Adolf Egger founded the company "Blechblas-Instrumentenbau Egger" in 1940, building brass instruments in all sizes from trumpet to tuba and making a respected name for himself in the Basel area. In 1961 Rainer Egger followed in his footsteps. Already as an apprentice in his father's shop Rainer Egger was fascinated to learn about the way instruments work. Constantly looking for the "ideal" sound and optimal acoustic properties he further developed the historical trumpets and trombones with which his father had pioneered since around 1965. The first relatively simple reproductions of historical instruments and today’s copies are worlds apart. Our instruments serve the needs of historically-informed performers of the highest professional calibre and our collection has expanded in order to provide instruments appropriate to different uses and historical periods.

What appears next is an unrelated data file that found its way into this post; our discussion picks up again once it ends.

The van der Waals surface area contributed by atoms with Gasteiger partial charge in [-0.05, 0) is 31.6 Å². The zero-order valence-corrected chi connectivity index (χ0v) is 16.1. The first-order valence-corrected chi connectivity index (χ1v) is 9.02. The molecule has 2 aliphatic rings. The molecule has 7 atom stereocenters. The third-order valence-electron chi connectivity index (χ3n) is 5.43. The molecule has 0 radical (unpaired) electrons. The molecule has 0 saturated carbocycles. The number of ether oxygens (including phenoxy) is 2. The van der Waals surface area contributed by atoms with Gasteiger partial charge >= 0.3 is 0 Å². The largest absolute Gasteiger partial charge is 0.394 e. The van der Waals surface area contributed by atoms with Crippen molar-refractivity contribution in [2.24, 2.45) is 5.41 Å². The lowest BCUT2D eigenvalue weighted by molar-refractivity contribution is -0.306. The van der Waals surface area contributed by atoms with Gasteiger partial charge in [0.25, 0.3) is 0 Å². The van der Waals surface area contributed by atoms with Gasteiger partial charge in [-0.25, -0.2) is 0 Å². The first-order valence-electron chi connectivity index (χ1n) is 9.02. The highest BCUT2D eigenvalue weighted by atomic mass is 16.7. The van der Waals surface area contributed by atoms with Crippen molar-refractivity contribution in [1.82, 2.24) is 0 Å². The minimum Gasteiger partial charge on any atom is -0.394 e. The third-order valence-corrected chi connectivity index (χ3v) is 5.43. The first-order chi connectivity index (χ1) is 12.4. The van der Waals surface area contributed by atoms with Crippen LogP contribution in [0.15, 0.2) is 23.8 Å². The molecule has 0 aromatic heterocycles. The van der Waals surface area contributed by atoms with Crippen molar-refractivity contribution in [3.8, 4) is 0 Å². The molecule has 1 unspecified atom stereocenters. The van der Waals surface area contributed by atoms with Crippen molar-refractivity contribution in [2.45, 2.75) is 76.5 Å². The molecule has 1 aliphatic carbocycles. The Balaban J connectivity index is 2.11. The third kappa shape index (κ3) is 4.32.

Today Rainer Egger heads a small team of exceptionally skilled employees devoted to maintaining the highest standards of quality. The designs of Egger's instruments are the result of countless experiments with various materials, dimension plans, construction methods, and years of building experience. Through close collaboration with experienced musicians and acousticians as well as study of original instruments in museums and private collections, we have continually refined our historical copies. We use the latest computer modelling and acoustical measuring methods to expand and analyse the knowledge we have gained from both study and practical experience.
In 2008 the Galileo line of modern trumpets, sharing our company philosophy, joined the Egger workshop. Galileo offers a complete palette of contemporary piston and rotary-valve trumpets in all major pitches. Through the synergy of our two innovation- and quality-oriented philosophies, our workshop has become a world leader in trumpet making. Just as with the historical instruments of Egger, Galileo trumpets are enjoyed and coveted around the globe equally by solo artists, orchestras and ensembles.